Treatment of prostate cancer varies, depending on the staging of the cancer. The most common treatments are radiation therapy, (external beam and/or brachytherapy) hormone therapy, or a radical prostatectomy, which removes the prostate. Once treatment has been successful, routine PSAs are done to evaluate levels and check for possible recurrence. 

With medical advancements, we are seeing an increase in the number of physicians taking conservative treatment measures through watchful waiting for those with early stage, localized prostate cancer.  This method of treatment closely monitors PSA levels on an interval basis, such as every six months.


Prostate Cancer and Underwriting

Depending on the client’s age, staging and treatment, along with currently undetectable PSA levels and no recurrence of disease after one year, we have seen life insurance carriers give possible consideration of coverage with a small flat extra or table rating.

Generally, the most favorable cases are individuals who are diagnosed over the age of 55 with localized, organ-confined prostate cancer, a Gleason score of six or less, a radical prostatectomy and PSA levels undetectable after three years. These clients may qualify for standard, non-smoker rates.    

Our prostate cancer underwriting questionnaire can help guide your conversations with clients by obtaining the details essential for an accurate assessment. No matter the situation, we encourage you to ask questions and get all the facts. If you have a specific scenario you would like to discuss, please reach out to me at or contact your dedicated Ash Brokerage underwriter.


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About the Author

Kiana has been working in the brokerage industry for 20 years, with the last 15 years in underwriting. As an underwriter at Ash Brokerage, she truly loves serving as a client advocate because she values the responsibility of satisfying each client's planning needs.


Life Insurance Awareness Month: Focus on Enjoying Life


This summer, my wife Suzanne and I had the opportunity to take our family (six of us in all) to Europe for vacation. Flying in and out of Munich, Germany, we had the opportunity to see much of Bavaria and Austria, and a little of Italy over a 10-day period. 

Given the unrest in different parts of Europe in the months prior, we had some concerns about safety but felt most of the areas we were visiting, while touristy, would be relatively safe. The trip was great, and we all returned home unharmed. But, not 10 days after we arrived home, multiple gunman entered a crowded shopping mall in a northern suburb of Munich and killed more than a dozen people. Our thoughts and prayers are with the families of these victims.

Suzanne and I love to travel and hope continued unrest in the world will ultimately settle but, until then, we plan to continue visiting other cultures and exploring the globe. My idea of retirement is to have the flexibility in my calendar to be able to leave for a month or two then come back to a rewarding role. And, we’d love to family to join us on these adventures for as long as they’ll have us.

While we can’t control random acts of terror like the shooting in Munich, we can make sure that, should something extraordinary happen, the financial impact of a loss wound not compound the emotional side of such an event. I really look at life insurance as a “peace of mind” tool. I am by no means a risky person, but with my insurance protection in place, I feel free to live my life knowing my family and favorite charities will be taken care of should the unexpected happen. For me, doing otherwise, would be fool-hearty.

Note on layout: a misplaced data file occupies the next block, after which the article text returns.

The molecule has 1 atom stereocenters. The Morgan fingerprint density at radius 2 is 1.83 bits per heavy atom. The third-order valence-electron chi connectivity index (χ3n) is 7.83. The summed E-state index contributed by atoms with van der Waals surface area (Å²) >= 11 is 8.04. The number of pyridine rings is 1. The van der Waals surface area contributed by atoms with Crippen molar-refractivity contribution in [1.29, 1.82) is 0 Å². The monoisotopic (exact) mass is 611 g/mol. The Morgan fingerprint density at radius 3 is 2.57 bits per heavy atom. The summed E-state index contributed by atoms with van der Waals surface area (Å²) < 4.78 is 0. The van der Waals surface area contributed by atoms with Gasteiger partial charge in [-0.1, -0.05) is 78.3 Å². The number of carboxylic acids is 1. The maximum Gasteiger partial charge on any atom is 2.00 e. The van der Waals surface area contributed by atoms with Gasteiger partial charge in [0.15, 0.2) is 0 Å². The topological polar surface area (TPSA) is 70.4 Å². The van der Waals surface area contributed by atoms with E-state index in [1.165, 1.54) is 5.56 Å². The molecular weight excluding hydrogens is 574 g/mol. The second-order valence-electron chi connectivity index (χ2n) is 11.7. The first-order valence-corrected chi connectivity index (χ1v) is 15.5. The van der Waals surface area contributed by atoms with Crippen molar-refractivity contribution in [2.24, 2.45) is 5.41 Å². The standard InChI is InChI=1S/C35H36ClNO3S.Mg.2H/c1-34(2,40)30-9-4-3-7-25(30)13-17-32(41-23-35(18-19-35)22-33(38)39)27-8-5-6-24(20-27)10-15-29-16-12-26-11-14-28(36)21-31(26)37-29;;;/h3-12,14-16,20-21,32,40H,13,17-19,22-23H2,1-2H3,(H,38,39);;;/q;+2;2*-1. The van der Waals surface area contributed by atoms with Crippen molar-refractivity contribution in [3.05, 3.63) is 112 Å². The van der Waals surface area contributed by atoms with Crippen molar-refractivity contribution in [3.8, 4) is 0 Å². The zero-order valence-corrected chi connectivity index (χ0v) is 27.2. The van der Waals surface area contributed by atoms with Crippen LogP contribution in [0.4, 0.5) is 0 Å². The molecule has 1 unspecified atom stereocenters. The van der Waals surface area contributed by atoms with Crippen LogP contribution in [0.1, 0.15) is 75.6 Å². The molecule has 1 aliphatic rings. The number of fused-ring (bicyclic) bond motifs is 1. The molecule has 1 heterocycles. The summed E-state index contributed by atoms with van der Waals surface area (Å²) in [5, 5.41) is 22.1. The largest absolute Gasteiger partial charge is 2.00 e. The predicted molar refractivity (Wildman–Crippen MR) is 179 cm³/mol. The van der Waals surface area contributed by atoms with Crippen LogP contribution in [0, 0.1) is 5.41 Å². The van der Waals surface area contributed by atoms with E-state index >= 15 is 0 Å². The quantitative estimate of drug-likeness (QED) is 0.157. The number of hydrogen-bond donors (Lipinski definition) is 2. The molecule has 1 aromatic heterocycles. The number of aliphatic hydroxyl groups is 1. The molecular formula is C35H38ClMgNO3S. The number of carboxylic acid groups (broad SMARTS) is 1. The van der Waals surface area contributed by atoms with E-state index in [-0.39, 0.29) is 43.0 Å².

I take a similar stance on health. I try to eat right and work hard on my fitness each day, but there is no way I can predict what’s to come. My mom was diagnosed with multiple sclerosis in her late 40s. Is that still ahead for me? My brother, Mike, if fighting colon cancer (and doing very well). 

While I’ve had a successful 30-year career so far, saved well enough to pay for college, and have a good nest egg for retirement, I would see it as financial malpractice if I had not insured my life and future earning power so my wife, my kids, my family and my charities would continue to benefit should some unexpected event befall me. 

I’ve “invested” in disability, long-term care and, most importantly, life insurance. As a result, I’m at peace with being able to complete my financial plans, even if something should happen to me. I’ve also found this level of preparedness has left me with an ability to not “sweat the small stuff” and focus on enjoying life.


About the Author

As executive vice president of life sales distribution, Bob Klein is responsible for all of Ash Brokerage’s life, long-term care and disability income insurance sales. He is driven by his desire to help others get the most out of their natural gifts, and he gets the most satisfaction from seeing others grow and succeed. 

Ask an Underwriter: Why is ‘maintenance’ so important?


I’m a 30-something male, which carries with it several stereotypes. Yes, I enjoy tasting craft beers. Yes, I will play videogames for an entire Saturday if given the chance. Yes, grey hair is invading my goatee. And, no, I will not go to the doctor unless it feels like I have somehow contracted the black plague. 

The bone isn’t poking through the skin so it might not be broken … So what if I’ve had this sinus infection for 10 days? That just means it’s a worthy adversary and victory will be sweeter after I defeat it! (Fist shaking triumphantly)